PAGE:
Friday, September 15, 2017

#FoodwaysFriday - When Historic Places Meet Food: Mallard Cottage

Front facade. Photo by Katie Harvey.

Mallard Cottage is located in Quidi Vidi, a historic and quaint fishing village just outside of St. John's. Mallard Cottage is an eighteenth-century Irish style cottage with a low-hipped roof and centrally located chimney. It is one of the oldest wooden buildings in North America, and has been recognized as such by National Historic Sites of Canada.

The building was a private residence and home to the Mallard family from the late 1700s until the 1980s. After the Mallards left, Peg Magnone took ownership of the property and operated an antique shop from the premises. In 2011, Mallard Cottage was purchased by Todd Perrin, his wife, Kim Doyle and Stephen Lee, and has since been transformed into a restaurant. They modernized the cottage as per necessity; adding plumbing and electricity, but they were careful to remain true to the historic nature of the property. 

Main dining room. Photo by Katie Harvey.

Head chef and owner, Todd Perrin, prides himself on cooking with locally sourced meats and produce. He cooks traditional Newfoundland dishes by using local ingredients. They have a garden where they grow produce for the restaurant, and they do a lot of in-house butchery. Todd explains:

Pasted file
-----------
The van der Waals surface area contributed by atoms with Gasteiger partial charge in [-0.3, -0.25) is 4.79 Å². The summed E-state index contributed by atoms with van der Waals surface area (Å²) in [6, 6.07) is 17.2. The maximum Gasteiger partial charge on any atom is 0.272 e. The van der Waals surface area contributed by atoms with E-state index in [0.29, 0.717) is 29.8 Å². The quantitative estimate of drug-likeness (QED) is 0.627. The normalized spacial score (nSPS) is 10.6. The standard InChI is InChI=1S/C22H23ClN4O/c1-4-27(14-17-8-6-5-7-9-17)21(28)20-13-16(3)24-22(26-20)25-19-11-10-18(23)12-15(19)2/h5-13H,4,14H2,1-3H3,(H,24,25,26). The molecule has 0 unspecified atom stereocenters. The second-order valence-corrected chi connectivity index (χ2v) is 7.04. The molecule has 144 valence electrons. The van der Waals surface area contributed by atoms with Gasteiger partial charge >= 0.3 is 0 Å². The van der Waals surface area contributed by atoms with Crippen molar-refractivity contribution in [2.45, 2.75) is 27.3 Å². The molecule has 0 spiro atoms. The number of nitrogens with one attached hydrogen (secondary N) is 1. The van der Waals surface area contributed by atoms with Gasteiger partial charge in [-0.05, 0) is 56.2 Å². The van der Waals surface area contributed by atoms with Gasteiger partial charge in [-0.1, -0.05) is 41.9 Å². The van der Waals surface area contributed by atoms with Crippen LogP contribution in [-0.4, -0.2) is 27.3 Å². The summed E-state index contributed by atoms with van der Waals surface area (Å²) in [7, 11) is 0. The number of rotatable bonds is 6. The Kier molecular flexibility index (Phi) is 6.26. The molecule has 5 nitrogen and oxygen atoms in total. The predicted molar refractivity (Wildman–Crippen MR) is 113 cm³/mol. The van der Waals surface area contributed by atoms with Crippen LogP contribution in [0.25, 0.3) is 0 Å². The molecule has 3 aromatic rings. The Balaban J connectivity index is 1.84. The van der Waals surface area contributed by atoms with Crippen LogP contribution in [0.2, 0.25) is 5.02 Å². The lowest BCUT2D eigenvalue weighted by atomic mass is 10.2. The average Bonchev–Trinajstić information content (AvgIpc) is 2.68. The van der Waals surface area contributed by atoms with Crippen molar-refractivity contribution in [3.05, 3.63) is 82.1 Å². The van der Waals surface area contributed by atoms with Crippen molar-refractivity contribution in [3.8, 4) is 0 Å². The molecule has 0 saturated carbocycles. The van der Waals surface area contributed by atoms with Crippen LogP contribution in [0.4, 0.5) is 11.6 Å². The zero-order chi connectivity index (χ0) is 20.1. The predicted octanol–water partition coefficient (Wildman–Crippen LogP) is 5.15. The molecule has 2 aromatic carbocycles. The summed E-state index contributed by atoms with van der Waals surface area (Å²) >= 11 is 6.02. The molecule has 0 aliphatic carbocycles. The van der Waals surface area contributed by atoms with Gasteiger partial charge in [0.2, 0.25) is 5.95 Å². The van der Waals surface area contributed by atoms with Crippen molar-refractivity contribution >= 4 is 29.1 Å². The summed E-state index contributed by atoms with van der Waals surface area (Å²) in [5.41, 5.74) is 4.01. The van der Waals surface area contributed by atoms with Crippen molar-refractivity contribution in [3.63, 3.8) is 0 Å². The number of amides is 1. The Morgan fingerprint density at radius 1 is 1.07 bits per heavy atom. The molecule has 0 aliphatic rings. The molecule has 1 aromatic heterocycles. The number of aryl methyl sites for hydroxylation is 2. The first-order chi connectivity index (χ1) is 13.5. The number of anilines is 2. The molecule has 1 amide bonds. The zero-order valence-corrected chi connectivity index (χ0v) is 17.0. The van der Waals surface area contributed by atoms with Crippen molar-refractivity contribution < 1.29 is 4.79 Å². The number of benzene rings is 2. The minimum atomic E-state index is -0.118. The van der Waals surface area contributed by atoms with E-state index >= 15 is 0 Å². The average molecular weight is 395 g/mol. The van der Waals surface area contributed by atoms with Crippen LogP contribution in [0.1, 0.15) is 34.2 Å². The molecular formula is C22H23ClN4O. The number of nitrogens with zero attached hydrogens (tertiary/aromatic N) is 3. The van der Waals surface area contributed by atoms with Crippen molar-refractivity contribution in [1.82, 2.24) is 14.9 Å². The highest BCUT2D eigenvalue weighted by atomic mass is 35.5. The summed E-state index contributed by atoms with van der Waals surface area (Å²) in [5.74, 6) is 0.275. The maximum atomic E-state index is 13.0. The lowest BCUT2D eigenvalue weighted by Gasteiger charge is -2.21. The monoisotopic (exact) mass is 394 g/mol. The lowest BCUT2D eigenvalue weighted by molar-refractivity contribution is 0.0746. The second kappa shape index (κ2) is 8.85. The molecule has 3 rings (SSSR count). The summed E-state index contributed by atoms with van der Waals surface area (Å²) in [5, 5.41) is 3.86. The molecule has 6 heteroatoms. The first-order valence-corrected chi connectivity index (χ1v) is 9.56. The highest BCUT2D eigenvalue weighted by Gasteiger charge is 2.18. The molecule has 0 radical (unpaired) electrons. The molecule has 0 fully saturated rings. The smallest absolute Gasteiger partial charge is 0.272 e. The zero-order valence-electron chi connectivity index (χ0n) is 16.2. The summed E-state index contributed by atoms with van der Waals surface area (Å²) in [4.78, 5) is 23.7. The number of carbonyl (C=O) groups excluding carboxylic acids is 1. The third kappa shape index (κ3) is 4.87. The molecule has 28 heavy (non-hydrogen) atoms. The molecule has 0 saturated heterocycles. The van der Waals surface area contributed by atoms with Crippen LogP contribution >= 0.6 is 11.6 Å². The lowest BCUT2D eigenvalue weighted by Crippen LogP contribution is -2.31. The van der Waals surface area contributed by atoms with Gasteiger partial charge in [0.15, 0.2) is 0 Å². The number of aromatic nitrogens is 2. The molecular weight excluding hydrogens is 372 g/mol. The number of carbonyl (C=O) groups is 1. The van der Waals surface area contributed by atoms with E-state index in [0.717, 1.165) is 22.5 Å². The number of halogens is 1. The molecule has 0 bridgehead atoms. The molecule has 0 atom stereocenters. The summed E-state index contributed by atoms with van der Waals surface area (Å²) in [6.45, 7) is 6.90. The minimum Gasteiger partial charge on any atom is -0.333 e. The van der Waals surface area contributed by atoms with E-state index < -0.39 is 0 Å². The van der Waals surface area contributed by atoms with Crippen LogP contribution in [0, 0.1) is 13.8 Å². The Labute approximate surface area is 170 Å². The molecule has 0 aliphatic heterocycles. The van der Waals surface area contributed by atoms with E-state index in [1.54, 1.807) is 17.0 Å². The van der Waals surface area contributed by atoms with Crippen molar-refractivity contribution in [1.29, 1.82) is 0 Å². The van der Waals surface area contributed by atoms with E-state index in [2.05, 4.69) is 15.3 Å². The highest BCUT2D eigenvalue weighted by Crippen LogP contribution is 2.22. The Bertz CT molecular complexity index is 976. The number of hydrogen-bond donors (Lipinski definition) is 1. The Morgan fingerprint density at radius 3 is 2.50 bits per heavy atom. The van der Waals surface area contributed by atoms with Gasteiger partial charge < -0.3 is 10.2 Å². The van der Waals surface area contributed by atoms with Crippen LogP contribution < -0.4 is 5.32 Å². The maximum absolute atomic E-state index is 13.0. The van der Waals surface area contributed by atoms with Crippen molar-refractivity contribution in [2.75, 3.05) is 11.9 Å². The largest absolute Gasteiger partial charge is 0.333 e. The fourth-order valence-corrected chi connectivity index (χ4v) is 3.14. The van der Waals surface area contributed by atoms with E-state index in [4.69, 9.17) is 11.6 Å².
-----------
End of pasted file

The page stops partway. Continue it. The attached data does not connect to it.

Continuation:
"I’m a lover of Newfoundland, I’m a lover of Newfoundland food, I’m a lover of old buildings, and wood, fireplaces, all that stuff. So, basically, Mallard is a representation of all the things that I like . . . I wanted people to feel like they weren’t going to a restaurant. I wanted people to feel like they were coming to my house for dinner. So that idea of comfort . . . everything is just where it is because the guy who owned it, that’s where he wanted to put it, and that’s what this place is." 

The ploughman lunch. Photo by Katie Harvey.

I've eaten at Mallard Cottage on various occasions for both brunch and supper. One of my most recent visits, I had the ploughman lunch (pictured above) which consisted of ham, devilled eggs, homemade bread, coleslaw, cheese, mustard and turkey vegetable soup. We ate sitting by the fire, drinking coffee from locally made pottery mugs, feeling as though we were visiting an old friend. A trip to Mallard Cottage is worth it for the architecture alone, and the delicious food is the icing on the cake. Speaking of cake, be sure to check out their cake table when you visit. 

Cake table. Photo by Todd Perrin.

-Katie Harvey

1 comment:

Unknown said...

I definitely have to visit Mallard Cottage. There's so much history there. The food looks delicious. Very much enjoyed reading your blog, Katie.